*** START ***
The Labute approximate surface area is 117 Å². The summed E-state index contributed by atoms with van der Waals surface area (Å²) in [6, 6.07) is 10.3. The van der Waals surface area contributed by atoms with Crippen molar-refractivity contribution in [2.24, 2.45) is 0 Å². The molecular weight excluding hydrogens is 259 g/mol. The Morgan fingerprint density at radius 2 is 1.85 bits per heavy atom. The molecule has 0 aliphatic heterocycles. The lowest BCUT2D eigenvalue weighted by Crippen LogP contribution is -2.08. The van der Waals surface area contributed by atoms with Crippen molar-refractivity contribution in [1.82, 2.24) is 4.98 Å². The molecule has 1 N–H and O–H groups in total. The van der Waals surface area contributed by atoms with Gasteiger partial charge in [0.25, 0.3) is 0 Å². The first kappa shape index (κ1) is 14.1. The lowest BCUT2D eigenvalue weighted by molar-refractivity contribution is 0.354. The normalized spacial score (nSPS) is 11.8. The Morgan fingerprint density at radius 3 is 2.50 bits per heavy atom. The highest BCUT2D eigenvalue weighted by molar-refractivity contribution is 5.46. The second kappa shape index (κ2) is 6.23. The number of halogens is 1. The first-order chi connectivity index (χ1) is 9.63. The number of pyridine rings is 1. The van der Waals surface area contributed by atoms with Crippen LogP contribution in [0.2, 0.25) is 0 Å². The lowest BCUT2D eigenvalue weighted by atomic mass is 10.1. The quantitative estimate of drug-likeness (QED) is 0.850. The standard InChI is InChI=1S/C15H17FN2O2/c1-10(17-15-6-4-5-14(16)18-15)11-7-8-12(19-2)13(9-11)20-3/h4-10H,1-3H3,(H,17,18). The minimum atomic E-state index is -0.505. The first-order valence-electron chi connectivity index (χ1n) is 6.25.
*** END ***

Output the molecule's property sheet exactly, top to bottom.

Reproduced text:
The Labute approximate surface area is 117 Å². The summed E-state index contributed by atoms with van der Waals surface area (Å²) in [6, 6.07) is 10.3. The van der Waals surface area contributed by atoms with Crippen molar-refractivity contribution in [2.24, 2.45) is 0 Å². The molecular weight excluding hydrogens is 259 g/mol. The Morgan fingerprint density at radius 2 is 1.85 bits per heavy atom. The molecule has 0 aliphatic heterocycles. The lowest BCUT2D eigenvalue weighted by Crippen LogP contribution is -2.08. The van der Waals surface area contributed by atoms with Crippen molar-refractivity contribution in [1.82, 2.24) is 4.98 Å². The molecule has 1 N–H and O–H groups in total. The van der Waals surface area contributed by atoms with Gasteiger partial charge in [0.25, 0.3) is 0 Å². The first kappa shape index (κ1) is 14.1. The lowest BCUT2D eigenvalue weighted by molar-refractivity contribution is 0.354. The normalized spacial score (nSPS) is 11.8. The Morgan fingerprint density at radius 3 is 2.50 bits per heavy atom. The highest BCUT2D eigenvalue weighted by molar-refractivity contribution is 5.46. The second kappa shape index (κ2) is 6.23. The number of halogens is 1. The first-order chi connectivity index (χ1) is 9.63. The number of pyridine rings is 1. The van der Waals surface area contributed by atoms with Crippen LogP contribution in [0.2, 0.25) is 0 Å². The lowest BCUT2D eigenvalue weighted by atomic mass is 10.1. The quantitative estimate of drug-likeness (QED) is 0.850. The standard InChI is InChI=1S/C15H17FN2O2/c1-10(17-15-6-4-5-14(16)18-15)11-7-8-12(19-2)13(9-11)20-3/h4-10H,1-3H3,(H,17,18). The minimum atomic E-state index is -0.505. The first-order valence-electron chi connectivity index (χ1n) is 6.25.